Over at Intuit's Fast Track blog, a reader wrote us with the following question:
Here’s the question, with our experts’ responses below:
My manager quit earlier this year, leaving me to run the marketing department with a woman we’d just hired.
I wasn’t in favor of the hire because I was concerned that she lacks professional maturity, but now she’s my co-director and we’re making do. They’re not replacing my manager, and there’s been no conversation about how our roles have changed or what our strategic direction forward looks like—we’re just barging ahead. My problem is this: She’s hardworking, cheerful, and bright—and absolutely incapable of saying “no” to any request. Whether it’s another director, a member of the senior team, or even (not making this up) a janitor with another “great idea” for improving the web site, she’s on board and happy to make it happen. Web cams on the roof? Sure! Amateur photo contest? Why not! Some of the projects have been great, but most just clutter up the site and create huge amounts of work for me, because she doesn’t think about how her “happy to do it” attitude drags me into hours of editing work for unproven ideas that sound like fun and then backfire in big ways. Our more boring, but important, work falls by the wayside, and our numbers are suffering because she won’t focus on fundamentals.
We now report to someone off-site, and he’s as hands-off as can be. How can I work with her to make her understand that we need to make decisions as a team, and that her decisions set precedents for expectations we can’t undo?
Here's my response:
I can rather picture this person. She is very idealistic and enthusiastic, but lacks the experience and critical eye to fully understand what’s doable and what isn’t. Working with her would probably drive me to distraction too.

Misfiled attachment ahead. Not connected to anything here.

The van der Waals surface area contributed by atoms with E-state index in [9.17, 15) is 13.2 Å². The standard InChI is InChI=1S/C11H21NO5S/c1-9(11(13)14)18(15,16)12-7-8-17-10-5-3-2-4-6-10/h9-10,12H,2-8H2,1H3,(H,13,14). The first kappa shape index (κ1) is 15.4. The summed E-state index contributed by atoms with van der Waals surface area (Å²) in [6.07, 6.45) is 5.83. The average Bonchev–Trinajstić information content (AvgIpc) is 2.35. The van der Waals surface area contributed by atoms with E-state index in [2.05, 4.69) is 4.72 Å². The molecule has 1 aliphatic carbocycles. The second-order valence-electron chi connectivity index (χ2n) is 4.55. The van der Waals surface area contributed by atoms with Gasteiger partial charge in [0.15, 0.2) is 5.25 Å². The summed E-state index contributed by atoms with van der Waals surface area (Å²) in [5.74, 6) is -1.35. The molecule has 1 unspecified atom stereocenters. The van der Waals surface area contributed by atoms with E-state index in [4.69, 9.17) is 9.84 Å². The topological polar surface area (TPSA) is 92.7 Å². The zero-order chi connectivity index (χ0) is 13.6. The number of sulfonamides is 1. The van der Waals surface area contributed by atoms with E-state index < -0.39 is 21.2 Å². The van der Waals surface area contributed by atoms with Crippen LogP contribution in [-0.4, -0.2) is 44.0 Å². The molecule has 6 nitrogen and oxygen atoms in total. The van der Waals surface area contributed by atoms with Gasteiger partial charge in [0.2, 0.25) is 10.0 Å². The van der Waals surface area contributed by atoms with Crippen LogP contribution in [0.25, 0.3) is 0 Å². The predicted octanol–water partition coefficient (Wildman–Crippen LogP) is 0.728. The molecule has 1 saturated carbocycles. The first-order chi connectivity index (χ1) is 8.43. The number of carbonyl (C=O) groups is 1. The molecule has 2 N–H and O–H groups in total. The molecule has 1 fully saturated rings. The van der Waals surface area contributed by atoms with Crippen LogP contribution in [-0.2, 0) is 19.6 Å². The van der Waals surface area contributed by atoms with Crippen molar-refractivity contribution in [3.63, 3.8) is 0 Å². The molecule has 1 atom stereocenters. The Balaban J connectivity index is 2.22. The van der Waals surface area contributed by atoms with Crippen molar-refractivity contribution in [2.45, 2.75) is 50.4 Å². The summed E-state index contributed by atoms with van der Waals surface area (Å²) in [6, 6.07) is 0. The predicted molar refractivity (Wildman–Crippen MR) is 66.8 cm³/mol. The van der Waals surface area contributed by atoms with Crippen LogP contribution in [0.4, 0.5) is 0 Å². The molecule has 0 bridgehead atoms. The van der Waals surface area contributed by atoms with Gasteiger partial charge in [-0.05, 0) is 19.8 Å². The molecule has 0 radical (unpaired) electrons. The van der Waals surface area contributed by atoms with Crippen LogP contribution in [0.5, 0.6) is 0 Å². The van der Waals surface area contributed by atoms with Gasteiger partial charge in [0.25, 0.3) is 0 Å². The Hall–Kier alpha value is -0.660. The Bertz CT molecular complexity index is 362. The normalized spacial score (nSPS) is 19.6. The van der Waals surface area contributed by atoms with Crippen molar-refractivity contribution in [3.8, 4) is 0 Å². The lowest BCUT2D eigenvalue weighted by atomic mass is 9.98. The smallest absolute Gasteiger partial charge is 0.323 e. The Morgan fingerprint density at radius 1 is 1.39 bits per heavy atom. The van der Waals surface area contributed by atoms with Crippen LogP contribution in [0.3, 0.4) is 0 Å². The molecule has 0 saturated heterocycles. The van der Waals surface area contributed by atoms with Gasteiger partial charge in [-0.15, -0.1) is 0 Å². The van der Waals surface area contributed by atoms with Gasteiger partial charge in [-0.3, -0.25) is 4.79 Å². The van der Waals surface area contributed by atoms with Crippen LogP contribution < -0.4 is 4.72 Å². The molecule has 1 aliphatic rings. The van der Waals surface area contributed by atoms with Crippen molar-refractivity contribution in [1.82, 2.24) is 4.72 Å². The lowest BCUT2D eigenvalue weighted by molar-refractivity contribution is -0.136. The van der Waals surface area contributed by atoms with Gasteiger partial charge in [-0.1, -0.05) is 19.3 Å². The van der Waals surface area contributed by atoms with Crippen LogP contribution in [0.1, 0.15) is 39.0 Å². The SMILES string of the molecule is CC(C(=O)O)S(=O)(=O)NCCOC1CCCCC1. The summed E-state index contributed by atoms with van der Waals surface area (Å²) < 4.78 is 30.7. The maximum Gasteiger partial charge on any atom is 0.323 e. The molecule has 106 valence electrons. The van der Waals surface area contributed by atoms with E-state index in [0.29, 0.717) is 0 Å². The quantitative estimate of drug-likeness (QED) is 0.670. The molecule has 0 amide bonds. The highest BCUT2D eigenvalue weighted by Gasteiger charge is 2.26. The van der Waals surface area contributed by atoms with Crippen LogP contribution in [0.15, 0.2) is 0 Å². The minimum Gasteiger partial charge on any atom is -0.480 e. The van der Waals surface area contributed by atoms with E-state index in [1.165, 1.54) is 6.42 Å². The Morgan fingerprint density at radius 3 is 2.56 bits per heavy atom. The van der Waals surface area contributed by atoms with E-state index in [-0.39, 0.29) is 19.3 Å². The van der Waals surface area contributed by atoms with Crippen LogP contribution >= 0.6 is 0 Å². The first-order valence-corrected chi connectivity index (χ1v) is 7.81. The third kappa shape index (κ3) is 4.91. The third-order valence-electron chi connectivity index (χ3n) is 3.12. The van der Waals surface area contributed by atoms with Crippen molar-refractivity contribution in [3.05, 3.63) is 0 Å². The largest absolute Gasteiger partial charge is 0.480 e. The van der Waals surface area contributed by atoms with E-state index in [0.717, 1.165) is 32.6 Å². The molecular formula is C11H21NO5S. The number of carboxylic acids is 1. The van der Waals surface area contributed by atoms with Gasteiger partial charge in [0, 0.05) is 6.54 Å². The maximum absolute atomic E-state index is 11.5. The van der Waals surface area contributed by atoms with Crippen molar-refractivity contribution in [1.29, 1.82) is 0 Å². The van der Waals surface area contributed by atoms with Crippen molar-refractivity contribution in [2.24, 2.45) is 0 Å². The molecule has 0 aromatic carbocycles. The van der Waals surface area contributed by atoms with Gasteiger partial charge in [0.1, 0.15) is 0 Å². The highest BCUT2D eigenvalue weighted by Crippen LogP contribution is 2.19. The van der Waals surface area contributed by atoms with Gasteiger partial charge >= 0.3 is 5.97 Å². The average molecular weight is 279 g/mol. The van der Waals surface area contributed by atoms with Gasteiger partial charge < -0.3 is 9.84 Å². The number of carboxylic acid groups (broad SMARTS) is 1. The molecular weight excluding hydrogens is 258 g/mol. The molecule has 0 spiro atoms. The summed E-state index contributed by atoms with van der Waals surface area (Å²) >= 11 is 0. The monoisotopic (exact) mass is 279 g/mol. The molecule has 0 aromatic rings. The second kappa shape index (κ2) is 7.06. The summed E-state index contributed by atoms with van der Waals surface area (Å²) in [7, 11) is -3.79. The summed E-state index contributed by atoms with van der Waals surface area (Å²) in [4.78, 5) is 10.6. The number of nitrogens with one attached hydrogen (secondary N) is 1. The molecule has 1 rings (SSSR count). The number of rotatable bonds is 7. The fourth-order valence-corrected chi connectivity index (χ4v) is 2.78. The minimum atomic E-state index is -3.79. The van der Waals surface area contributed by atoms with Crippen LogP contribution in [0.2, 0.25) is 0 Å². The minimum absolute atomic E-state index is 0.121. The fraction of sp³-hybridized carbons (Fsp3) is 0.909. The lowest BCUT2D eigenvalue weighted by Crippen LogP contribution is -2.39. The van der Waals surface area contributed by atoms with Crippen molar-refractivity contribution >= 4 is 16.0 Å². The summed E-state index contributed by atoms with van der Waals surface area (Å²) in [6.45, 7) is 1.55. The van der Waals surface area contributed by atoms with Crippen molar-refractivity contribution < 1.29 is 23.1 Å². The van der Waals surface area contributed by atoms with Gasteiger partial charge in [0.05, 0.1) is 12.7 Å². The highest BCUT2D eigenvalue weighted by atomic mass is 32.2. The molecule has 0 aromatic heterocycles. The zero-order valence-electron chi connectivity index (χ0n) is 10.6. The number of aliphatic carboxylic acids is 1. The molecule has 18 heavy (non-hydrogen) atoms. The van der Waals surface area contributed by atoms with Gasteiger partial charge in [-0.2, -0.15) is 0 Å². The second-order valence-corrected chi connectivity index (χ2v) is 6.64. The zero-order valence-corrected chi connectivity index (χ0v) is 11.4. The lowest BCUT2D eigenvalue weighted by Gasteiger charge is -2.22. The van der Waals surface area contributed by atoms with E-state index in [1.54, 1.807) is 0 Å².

But that’s not helpful, because your success in your role depends on your ability to get this co-manager to cooperate with you. So I’d appeal to what seems to matter most to her – that people like her. I’d take her to lunch and preface the discussion with how happy you are to be working alongside one of the group’s rising stars. Ask her if she’s amenable to developing a system for vetting projects so that the two of you are perceived as a can-do team, the one with which everyone wants to work.
Then, lay out your suggestion. I recommend that this include meeting semi-weekly to discuss your duo’s priorities and decide what you’re going to move forward on, and in what order. Neither of you should give other team members definitive answers on their recommendations until the two of you have met. This will hopefully give you a regular chance to talk her out of ideas that are not feasible, or re-direct her energies into the fundamentals you mention. Always remain positive when discussing an idea, no matter how wacky. Say something like: “That sounds really fun, but given that we’ve already committed to X, I think we should revisit it.” The less forcefully you shut her down, the more likely she is to comply.
It sounds like you may be a little older than her. If this is the case, perhaps you can offer yourself as a mentor and she’ll begin to lean on you for more strategic direction. At that point, you can probably be even more direct with her about the problems that can arise when expectations aren’t managed properly, and your advice will be better received.
For great answers from the other experts, have a look at the full post at Fast Track.